The Poem

“Between the Wars” is a lyrical meditation of fifty-one lines. The opening lines place the poet in his setting and report on his activities: He runs in late afternoons, in the midsummer heat and humidity of upstate New York. He is writing, and at the same time reading Polish history; he is also thinking of a woman. He addresses the woman, speaking to her of his desire in the voice of Poland, in the “‘era of the dawn of freedom,’ nineteen twenty-two.” The title, “Between the Wars,” and this line inform the reader that he refers to the time between the two world wars, actually between 1918 and 1939. Why he refers to Poland specifically in 1922 is not stated. Poland gained its independence in 1918, but its independent existence was precarious and short-lived, for Adolf Hitler invaded it in 1939. As a country overrun for most of its history by more powerful neighbors, Poland’s people have suffered the worst indignities and persecutions of war. Knowing Poland’s history in the twentieth century, the reader realizes that the optimism expressed in the phrase “dawn of freedom” will prove naïve.

The poem is not divided into stanzas and may be thought of as consisting of long sentences rather than lines demarcated by end-breaks, as in most shorter lyric or rhymed poems. Though it has no spatial divisions on the page, the opening sentence, “When I ran, it rained,” repeats at line 15, introducing a deepening of the poet’s preoccupation with the late-afternoon light of this region, which he terms a version of the “American sublime.”...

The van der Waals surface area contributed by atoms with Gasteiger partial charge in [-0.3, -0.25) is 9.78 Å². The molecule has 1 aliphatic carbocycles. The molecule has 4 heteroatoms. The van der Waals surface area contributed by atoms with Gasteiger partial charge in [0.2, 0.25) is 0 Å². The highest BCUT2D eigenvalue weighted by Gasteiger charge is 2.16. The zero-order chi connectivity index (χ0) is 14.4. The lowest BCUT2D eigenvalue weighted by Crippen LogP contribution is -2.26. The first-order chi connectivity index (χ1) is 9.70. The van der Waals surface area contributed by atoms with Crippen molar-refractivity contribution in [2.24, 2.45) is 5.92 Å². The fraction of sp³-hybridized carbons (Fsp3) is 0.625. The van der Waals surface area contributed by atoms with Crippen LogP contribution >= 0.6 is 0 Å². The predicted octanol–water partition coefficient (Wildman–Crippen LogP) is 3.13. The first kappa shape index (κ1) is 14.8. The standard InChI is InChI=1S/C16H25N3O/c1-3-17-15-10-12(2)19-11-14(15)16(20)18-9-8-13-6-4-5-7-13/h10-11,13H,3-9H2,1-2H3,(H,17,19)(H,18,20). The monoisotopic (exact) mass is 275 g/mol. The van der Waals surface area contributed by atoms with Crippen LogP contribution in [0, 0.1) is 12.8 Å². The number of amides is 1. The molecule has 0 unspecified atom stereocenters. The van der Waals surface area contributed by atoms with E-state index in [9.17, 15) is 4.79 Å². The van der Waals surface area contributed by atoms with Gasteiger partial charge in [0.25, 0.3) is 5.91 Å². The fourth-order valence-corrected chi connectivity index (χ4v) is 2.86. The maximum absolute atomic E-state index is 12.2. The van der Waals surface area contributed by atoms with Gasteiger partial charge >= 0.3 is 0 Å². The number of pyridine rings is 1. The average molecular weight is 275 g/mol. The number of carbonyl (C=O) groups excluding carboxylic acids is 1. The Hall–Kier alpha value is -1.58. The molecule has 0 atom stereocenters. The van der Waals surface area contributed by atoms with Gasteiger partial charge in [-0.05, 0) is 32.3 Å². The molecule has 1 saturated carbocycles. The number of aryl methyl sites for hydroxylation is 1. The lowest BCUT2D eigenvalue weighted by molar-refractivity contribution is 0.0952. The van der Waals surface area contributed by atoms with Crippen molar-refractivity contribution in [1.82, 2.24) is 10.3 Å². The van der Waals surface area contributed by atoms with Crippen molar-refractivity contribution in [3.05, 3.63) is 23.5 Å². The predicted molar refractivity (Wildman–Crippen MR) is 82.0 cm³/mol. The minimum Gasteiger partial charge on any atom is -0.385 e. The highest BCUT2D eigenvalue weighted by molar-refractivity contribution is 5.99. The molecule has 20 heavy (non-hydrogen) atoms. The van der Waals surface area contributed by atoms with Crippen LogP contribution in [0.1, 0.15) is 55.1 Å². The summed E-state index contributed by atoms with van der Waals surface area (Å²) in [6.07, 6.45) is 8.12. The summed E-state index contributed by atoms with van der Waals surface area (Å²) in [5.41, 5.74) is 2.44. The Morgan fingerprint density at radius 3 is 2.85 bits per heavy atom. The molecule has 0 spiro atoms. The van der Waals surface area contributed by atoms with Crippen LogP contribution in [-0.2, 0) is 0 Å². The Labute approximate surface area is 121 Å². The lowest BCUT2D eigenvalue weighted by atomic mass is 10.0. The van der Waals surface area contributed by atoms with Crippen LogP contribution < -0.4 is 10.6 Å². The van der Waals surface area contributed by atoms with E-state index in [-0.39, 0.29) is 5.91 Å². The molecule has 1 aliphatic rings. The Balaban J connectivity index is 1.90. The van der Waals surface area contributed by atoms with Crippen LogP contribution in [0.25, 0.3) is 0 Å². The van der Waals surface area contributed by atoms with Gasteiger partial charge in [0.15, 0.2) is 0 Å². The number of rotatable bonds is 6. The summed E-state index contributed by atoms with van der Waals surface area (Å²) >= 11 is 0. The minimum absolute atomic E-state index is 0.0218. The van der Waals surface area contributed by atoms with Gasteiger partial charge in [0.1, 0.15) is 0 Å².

(The entire section is 644 words.)

Forms and Devices

The reader will quickly notice that imagery of light and dark dominates the first half of the poem. Within a landscape darkened by rain, then lighted by an incendiary sunset, and finally settling into darkness, Hass depicts a world alive in its sensual particularities. Hass is a careful namer of plants and animals, a barometer of the slightest changes in the weather, a recorder of the sounds of birds, insects, and odors rising from the land. With great care he specifies the redwings in the cattails, the blackbirds in the reeds, the blossoms of the wild carrot, the sour odor of the sumac, the sweetness of the fescue, the loud insistence of cicadas, the colors of the sunset.

All of this teeming life—what he terms “the moody, humid/ American sublime”—is organized into a metaphor of encroaching night as death, and presented in quasi-religious terms in the first half of the poem. The redwings and the “massed clouds” perform a “requiem,” a Mass for the dead. Possibly the red stripe on the wings of the otherwise black birds is what Hass means when he refers to them as “death’s idea of twilight.”

The American sublime suggests a nineteenth century view of nature that elevated it to quasi-religious status, assigning it transcendental powers. The description of “the levitating, Congregational, meadow-light-at-twilight/ light” continues the religious connotations by associating the quality of the light with religious experience....

(The entire section is 572 words.)